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Town Board Will Take the Lead on Senior Center Review

Wed, 05/08/2024 - 14:25
The purple represents common spaces, the blue staff spaces, and the pink support spaces in the plans for East Hampton Town's new senior citizen center.
R2 Architecture

The environmental review for East Hampton Town's new 22,000-square-foot senior citizen center in Amagansett will be guided by the town board, not the planning board, after a decision was reached Tuesday by the New York State Department of Environmental Conservation. 

The new senior center will be located on a seven-acre parcel at 403 Abraham’s Path, adjacent to the recreation park, and will replace the current 10,100-square-foot center at 128 Springs-Fireplace Road in East Hampton.

Town Supervisor Kathee Burke-Gonzalez touted the ruling as “good news” when she gave her liaison reports at the end of Tuesday’s town board work session. She also gave a design update, saying the estimated construction cost of the facility had been reduced by about $4 million, to $28 million. The savings were made by replacing proposed stainless steel shingles with exterior walls made of fibrous cement board known as Hardie Board. Meanwhile, the roof is now proposed to be of standing-seam metal, and solar panels, originally proposed for the parking area, will be mounted on top of it instead.

In the D.E.C.’s determination, Sean Mahar, an interim commissioner for the agency, said, “The town board has the broadest governmental powers for investigation of the impacts of the action.” He got to the main contention coming from the planning board, namely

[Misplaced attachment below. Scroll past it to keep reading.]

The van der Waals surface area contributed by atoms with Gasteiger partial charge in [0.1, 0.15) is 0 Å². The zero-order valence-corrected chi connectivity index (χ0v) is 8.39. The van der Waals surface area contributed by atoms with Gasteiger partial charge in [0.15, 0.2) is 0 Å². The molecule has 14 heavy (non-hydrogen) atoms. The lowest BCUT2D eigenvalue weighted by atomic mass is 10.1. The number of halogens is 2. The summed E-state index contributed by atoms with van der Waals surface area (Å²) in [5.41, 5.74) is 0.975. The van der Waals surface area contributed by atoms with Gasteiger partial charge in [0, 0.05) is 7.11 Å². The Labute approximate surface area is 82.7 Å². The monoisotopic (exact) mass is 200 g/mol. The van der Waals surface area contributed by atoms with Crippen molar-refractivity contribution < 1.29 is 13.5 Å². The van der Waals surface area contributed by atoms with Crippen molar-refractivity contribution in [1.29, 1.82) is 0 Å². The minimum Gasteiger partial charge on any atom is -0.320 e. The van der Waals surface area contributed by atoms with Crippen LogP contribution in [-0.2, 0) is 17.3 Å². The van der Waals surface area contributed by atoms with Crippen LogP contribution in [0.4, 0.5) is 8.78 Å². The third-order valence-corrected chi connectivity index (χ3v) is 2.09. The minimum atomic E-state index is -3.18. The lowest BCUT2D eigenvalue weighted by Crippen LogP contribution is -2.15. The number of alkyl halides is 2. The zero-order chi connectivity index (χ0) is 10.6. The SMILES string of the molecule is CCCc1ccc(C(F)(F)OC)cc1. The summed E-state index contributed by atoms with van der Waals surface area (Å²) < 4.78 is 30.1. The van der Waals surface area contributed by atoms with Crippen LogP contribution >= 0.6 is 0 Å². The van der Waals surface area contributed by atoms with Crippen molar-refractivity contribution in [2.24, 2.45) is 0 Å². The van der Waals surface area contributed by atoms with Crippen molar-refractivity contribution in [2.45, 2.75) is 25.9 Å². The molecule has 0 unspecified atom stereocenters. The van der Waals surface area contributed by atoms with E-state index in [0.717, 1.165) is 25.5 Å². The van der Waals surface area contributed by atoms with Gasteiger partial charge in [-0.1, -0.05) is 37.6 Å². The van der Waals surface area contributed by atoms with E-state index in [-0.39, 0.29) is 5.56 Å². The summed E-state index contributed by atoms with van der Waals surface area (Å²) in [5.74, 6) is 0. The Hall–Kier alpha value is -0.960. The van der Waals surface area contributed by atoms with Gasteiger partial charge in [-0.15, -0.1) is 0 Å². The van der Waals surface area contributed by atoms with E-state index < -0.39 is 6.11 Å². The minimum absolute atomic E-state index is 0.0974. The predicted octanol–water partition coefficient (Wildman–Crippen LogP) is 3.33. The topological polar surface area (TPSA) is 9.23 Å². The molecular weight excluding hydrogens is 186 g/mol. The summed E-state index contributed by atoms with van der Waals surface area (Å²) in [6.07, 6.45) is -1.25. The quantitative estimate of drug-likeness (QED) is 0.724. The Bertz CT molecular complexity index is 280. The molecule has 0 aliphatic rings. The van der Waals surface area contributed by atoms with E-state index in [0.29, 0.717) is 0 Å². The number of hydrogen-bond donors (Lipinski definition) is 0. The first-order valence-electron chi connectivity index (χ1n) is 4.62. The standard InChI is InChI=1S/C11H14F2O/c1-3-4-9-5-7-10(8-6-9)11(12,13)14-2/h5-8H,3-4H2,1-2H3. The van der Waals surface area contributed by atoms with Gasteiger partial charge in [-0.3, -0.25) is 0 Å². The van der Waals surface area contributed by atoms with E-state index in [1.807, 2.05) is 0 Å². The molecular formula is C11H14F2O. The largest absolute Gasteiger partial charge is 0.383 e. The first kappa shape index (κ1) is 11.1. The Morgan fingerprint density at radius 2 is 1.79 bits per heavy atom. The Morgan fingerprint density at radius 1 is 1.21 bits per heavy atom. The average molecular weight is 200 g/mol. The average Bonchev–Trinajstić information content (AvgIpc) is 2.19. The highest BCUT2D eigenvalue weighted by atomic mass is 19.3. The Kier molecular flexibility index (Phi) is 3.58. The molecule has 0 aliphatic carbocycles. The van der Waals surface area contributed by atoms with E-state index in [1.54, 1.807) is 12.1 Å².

that it would be left out of the review of the center entirely if the town board adopted “a resolution declaring its immunity from planning board review based upon the ‘balancing of the public interest test,” known as the Monroe Test, after a court case, “The planning board would not have jurisdiction to review the senior center under its powers,” wrote Mr. Mahar.

“As project sponsor, the town board is best able to investigate the impacts of construction and operation of the senior center through its role as designer, its control over project financing, construction, ownership and operation of the senior center,” Mr. Mahar wrote, adding that “the town board has the greatest ability to amend its plans to avoid or reduce the projects impacts through its authority over the project.”

“Without diminishing the role of the planning board in exercising its regulatory powers over design and construction of the senior center, it does not possess the same oversight ability as the town board in this matter.”

Samuel Kramer, the chairman of the planning board, was unavailable for comment.

Mr. Mahar acknowledged that while the planning board perhaps had more experience applying the state environmental laws, the town board had been involved in the planning of the senior center for years and would work with the Planning Department and outside consultants to ensure that the State Environmental Quality Review Act laws were followed property.

“The town is pleased with the determination . . . and we appreciate their timeliness in making this decision,” Supervisor Burke-Gonzalez said in a statement issued yesterday morning. “With this determination, we can continue to move forward and make progress on this important community resource for our growing senior population.”

“This designation does not change or diminish the responsibilities or authority of the planning board or other involved agencies with jurisdiction over the project,” wrote Mr. Mahar. “The town board indicated that it intends to consult with the planning board on the development of the senior center. I encourage the town board to do so.” 



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